Today, Core CEO Sarah McDevitt sits down with Adam Dexter, a product designer, start-up founder, event producer, and now coach to early-stage founders. Adam has been a long-time enthusiast in all things psychology, wellness, and mindfulness. In his chat with Sarah, he shares his unique experience with meditation as someone with ADD, his approach to forming new habits, and why meditation is accessible to anyone.
Sarah: How did you get introduced to meditation?
Adam: I must have been in 4th grade when I did my first really conscious meditation work. My best friend’s mom took us to a qigong* class. I got a lot of positive feedback in the session, like “your chi is strong,” and maybe my bullshit meter just wasn’t calibrated then, but it felt authentic.
Growing up, I was diagnosed with ADD, so qigong movement was interesting as a meditation that didn’t involve stillness and specifically involved moving energy. I would do the basic movement, sweeping my hands up and then down. From there I would start to improv, but even this basic movement was extremely centering, calming, and gratifying.
Music was also a meditation for me growing up, and now. I was on Ritalin and Adderall at different points. I’m a very empirical person, and for me, the right music is as effective as Adderall or a Xanax or an antidepressant. There’s different music for different things for me – I can be in a really distracted, sad, or angry state, then put on a particular music and be good.
For me, the right music is as effective as Adderall or a Xanax or an antidepressant.
S: I like what you said about meditation because I think about it as practical. There are spiritual elements you can explore with meditation, but for the most part, with practice it can become a tool in your toolkit.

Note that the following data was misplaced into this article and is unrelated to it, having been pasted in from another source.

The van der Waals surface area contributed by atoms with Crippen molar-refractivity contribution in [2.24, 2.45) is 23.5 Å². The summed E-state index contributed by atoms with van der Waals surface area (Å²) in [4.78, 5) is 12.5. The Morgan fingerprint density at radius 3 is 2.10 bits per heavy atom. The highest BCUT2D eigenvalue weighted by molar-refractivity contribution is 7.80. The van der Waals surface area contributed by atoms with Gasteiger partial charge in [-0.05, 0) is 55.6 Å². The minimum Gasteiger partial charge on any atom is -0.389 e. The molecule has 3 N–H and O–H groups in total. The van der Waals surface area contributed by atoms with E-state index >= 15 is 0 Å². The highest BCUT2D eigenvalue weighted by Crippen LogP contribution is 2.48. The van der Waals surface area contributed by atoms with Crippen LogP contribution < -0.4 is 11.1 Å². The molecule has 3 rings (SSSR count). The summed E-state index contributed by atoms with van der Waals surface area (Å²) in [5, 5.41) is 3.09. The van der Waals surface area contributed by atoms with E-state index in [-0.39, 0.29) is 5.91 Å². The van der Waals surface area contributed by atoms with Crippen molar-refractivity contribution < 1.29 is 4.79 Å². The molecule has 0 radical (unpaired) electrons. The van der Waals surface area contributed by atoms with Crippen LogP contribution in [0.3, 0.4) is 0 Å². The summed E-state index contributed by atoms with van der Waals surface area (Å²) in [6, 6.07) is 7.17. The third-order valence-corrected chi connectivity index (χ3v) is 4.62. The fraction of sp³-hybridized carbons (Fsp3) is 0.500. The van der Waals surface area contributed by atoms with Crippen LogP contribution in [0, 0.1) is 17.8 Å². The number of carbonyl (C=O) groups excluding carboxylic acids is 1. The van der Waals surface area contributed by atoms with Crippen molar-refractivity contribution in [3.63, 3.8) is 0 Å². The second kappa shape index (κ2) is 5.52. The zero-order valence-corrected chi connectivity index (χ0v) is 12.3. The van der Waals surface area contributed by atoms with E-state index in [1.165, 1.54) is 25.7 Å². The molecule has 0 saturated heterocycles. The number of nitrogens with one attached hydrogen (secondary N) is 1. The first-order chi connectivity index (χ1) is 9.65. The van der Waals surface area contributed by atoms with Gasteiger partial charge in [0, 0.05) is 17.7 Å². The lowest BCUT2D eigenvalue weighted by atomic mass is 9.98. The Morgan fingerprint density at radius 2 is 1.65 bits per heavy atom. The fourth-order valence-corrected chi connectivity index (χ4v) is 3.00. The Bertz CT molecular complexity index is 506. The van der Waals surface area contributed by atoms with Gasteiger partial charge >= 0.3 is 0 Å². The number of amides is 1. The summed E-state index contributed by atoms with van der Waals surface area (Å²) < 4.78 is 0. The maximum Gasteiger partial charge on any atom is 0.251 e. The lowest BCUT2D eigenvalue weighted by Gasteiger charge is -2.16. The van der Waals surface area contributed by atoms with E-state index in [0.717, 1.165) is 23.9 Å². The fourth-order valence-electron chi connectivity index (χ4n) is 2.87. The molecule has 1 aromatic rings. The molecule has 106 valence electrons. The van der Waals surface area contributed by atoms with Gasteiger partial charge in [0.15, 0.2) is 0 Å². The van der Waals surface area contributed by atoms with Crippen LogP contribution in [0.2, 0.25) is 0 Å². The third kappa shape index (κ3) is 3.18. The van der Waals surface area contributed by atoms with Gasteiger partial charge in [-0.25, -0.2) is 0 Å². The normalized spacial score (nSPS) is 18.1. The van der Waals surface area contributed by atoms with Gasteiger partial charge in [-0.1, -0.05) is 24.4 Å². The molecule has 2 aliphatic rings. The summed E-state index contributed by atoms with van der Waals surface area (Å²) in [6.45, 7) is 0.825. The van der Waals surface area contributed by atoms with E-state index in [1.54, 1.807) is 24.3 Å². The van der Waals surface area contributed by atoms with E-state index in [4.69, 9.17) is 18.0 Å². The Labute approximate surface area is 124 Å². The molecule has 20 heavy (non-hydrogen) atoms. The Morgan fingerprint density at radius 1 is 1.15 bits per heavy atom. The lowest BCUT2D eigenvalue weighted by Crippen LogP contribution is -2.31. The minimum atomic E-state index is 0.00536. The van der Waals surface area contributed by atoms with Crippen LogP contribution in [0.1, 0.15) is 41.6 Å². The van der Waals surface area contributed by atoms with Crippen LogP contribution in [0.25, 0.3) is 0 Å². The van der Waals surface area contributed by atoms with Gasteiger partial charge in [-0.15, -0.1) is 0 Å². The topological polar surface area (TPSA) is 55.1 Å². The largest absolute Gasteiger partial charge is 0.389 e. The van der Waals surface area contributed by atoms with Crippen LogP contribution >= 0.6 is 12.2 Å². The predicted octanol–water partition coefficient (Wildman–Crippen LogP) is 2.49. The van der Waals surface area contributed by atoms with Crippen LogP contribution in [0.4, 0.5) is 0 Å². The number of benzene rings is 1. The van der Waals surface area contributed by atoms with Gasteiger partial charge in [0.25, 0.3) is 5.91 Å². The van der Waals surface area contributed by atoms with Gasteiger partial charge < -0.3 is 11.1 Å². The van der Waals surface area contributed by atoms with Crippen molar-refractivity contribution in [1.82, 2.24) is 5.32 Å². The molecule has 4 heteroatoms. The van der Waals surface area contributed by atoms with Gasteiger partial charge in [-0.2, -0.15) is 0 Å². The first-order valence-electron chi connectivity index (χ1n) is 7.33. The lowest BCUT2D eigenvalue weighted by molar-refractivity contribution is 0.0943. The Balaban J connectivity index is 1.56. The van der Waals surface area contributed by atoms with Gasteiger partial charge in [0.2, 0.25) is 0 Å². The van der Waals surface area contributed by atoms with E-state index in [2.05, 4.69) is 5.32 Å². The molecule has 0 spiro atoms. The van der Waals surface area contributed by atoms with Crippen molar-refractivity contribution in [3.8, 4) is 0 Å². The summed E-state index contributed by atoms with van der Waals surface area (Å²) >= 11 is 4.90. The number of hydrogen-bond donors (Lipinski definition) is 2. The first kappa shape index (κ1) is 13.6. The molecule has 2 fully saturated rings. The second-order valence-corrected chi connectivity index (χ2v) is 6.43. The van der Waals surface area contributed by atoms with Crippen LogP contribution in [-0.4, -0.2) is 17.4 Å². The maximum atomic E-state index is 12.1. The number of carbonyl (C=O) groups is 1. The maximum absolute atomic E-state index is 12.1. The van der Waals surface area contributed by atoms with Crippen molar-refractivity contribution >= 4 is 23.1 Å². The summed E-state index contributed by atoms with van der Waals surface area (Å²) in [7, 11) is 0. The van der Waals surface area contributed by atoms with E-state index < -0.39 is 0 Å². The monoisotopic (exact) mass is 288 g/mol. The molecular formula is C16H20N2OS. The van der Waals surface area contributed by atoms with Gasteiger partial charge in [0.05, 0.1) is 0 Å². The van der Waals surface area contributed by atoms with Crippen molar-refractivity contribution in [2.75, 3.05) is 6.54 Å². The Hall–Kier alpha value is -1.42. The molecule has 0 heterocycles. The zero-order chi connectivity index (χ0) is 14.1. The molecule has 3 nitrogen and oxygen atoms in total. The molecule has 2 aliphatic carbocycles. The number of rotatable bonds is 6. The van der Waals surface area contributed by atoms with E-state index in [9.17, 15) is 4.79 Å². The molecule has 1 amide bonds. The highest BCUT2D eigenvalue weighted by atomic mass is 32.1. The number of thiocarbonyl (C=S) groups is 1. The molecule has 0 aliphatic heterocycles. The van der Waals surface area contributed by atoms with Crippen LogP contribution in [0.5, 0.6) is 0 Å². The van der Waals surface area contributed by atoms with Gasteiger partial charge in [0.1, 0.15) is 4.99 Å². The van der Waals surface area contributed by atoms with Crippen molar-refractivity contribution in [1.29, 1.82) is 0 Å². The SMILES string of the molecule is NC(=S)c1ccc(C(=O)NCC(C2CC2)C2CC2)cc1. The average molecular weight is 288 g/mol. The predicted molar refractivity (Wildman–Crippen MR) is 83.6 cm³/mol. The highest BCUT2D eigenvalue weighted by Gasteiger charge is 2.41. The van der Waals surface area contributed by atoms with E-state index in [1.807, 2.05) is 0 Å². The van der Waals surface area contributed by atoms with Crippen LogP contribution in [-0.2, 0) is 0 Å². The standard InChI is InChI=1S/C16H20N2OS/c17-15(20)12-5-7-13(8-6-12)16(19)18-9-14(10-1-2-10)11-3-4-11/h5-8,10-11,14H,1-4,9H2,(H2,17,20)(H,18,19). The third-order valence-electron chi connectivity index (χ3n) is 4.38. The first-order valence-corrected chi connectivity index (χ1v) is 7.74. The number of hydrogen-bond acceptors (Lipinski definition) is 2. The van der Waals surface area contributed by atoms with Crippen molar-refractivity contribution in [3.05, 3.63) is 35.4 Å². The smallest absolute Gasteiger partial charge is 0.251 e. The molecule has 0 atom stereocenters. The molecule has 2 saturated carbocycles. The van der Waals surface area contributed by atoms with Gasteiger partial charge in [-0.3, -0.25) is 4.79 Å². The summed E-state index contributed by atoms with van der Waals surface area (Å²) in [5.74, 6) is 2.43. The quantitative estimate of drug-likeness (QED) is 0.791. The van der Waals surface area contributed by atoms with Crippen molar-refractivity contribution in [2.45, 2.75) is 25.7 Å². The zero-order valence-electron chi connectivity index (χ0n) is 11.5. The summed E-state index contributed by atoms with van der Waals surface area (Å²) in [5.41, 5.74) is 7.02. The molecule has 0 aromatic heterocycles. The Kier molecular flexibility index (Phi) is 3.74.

A: I’m curious how you feel about mindfulness becoming the next overused buzzword. Used appropriately, it becomes this umbrella that covers meditation, but also gratitude practices and things like that, which can also be practices learned over time. I’ve had some of my clients do a very simple gratitude journaling exercise and after 2 weeks they’re like, “Oh wow, I actually feel more gratitude on a regular basis. I’m able to recognize it.”
S: Yes, we as Core think of it as pretty all encompassing. I think of affirmations, visualizations – all of that has helped me develop tools I can have in my mental toolbox to invoke whenever I need it. Some of the meditations I do are repeating affirmations to myself. Is that what a traditionalist would call meditation? I don’t know, but it does the same thing for me. I’m changing my mental and emotional practices by doing that over and over again.
I’m changing my mental and emotional practices by doing that over and over again.
A: When you say tool, I really relate to that a lot. Another tool I’ve worked with is nonviolent communication**. It’s very hard to practice all the time, but there’s magic when I actually commit and do it.
S: I went to a leadership conference to learn some of that more emotional, safe, nonviolent communication. I realized that like all skills, I needed to practice it in order to invoke it in everyday relationships.
Language can be very effective as a trigger for shifting your mental state. My path to meditation involved working with teenagers on the mind-body connection. One thing we taught them about is the evolutionary basis for stress responses. Back when lions were chasing humans, a mental alarm would go off and this would increase a person’s chances of survival. The difference in life now is you have that same acute stress response but there is no lion chasing you. One of the mantras that we used was there is no lion. It triggered this grounding sense that I am not in this danger, what’s bothering me is something emotional. We had cards as reminders: there is no lion, there is no lion.
There is no lion.
A: Cool, yes. I love that.